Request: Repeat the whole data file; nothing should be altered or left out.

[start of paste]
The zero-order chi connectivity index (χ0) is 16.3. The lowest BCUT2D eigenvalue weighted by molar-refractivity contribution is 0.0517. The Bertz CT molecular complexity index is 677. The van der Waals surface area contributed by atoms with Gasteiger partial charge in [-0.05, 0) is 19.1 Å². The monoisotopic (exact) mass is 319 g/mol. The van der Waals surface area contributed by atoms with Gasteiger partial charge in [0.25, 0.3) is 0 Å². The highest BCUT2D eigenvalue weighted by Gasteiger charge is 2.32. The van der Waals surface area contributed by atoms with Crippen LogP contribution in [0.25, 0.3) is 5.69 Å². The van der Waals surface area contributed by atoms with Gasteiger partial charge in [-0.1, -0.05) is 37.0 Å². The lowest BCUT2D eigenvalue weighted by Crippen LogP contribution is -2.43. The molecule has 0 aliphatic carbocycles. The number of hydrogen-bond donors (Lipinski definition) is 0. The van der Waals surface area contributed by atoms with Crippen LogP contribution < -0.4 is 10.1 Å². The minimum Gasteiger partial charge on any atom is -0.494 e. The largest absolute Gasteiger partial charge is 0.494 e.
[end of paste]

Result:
The zero-order chi connectivity index (χ0) is 16.3. The lowest BCUT2D eigenvalue weighted by molar-refractivity contribution is 0.0517. The Bertz CT molecular complexity index is 677. The van der Waals surface area contributed by atoms with Gasteiger partial charge in [-0.05, 0) is 19.1 Å². The monoisotopic (exact) mass is 319 g/mol. The van der Waals surface area contributed by atoms with Gasteiger partial charge in [0.25, 0.3) is 0 Å². The highest BCUT2D eigenvalue weighted by Gasteiger charge is 2.32. The van der Waals surface area contributed by atoms with Crippen LogP contribution in [0.25, 0.3) is 5.69 Å². The van der Waals surface area contributed by atoms with Gasteiger partial charge in [-0.1, -0.05) is 37.0 Å². The lowest BCUT2D eigenvalue weighted by Crippen LogP contribution is -2.43. The molecule has 0 aliphatic carbocycles. The number of hydrogen-bond donors (Lipinski definition) is 0. The van der Waals surface area contributed by atoms with Crippen LogP contribution < -0.4 is 10.1 Å². The minimum Gasteiger partial charge on any atom is -0.494 e. The largest absolute Gasteiger partial charge is 0.494 e.